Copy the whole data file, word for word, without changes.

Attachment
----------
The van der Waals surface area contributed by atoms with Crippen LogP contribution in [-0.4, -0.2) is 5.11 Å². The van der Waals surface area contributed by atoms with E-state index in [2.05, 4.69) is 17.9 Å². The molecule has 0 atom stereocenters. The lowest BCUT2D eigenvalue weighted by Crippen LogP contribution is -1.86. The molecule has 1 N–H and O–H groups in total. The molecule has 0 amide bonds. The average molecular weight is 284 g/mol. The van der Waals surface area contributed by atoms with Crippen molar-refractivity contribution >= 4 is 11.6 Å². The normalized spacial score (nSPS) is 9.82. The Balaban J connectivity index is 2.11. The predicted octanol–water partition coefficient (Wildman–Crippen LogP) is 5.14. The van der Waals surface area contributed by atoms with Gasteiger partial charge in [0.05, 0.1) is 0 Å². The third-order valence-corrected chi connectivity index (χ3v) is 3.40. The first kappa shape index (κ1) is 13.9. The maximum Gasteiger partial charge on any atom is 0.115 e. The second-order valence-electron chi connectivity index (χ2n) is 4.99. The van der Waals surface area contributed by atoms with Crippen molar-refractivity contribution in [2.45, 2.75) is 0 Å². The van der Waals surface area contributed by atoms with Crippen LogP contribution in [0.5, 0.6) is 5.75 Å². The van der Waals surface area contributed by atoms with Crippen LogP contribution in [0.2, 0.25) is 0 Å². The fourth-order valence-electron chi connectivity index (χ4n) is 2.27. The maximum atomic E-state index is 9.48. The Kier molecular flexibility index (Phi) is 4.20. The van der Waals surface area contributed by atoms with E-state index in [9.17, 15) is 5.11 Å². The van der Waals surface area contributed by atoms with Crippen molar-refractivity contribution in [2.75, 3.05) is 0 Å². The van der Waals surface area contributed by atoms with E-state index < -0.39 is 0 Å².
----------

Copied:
The van der Waals surface area contributed by atoms with Crippen LogP contribution in [-0.4, -0.2) is 5.11 Å². The van der Waals surface area contributed by atoms with E-state index in [2.05, 4.69) is 17.9 Å². The molecule has 0 atom stereocenters. The lowest BCUT2D eigenvalue weighted by Crippen LogP contribution is -1.86. The molecule has 1 N–H and O–H groups in total. The molecule has 0 amide bonds. The average molecular weight is 284 g/mol. The van der Waals surface area contributed by atoms with Crippen molar-refractivity contribution >= 4 is 11.6 Å². The normalized spacial score (nSPS) is 9.82. The Balaban J connectivity index is 2.11. The predicted octanol–water partition coefficient (Wildman–Crippen LogP) is 5.14. The van der Waals surface area contributed by atoms with Gasteiger partial charge in [0.05, 0.1) is 0 Å². The third-order valence-corrected chi connectivity index (χ3v) is 3.40. The first kappa shape index (κ1) is 13.9. The maximum Gasteiger partial charge on any atom is 0.115 e. The second-order valence-electron chi connectivity index (χ2n) is 4.99. The van der Waals surface area contributed by atoms with Crippen molar-refractivity contribution in [2.45, 2.75) is 0 Å². The van der Waals surface area contributed by atoms with Crippen LogP contribution in [0.5, 0.6) is 5.75 Å². The van der Waals surface area contributed by atoms with Crippen LogP contribution in [0.2, 0.25) is 0 Å². The fourth-order valence-electron chi connectivity index (χ4n) is 2.27. The maximum atomic E-state index is 9.48. The Kier molecular flexibility index (Phi) is 4.20. The van der Waals surface area contributed by atoms with E-state index in [9.17, 15) is 5.11 Å². The van der Waals surface area contributed by atoms with Crippen molar-refractivity contribution in [2.75, 3.05) is 0 Å². The van der Waals surface area contributed by atoms with E-state index < -0.39 is 0 Å².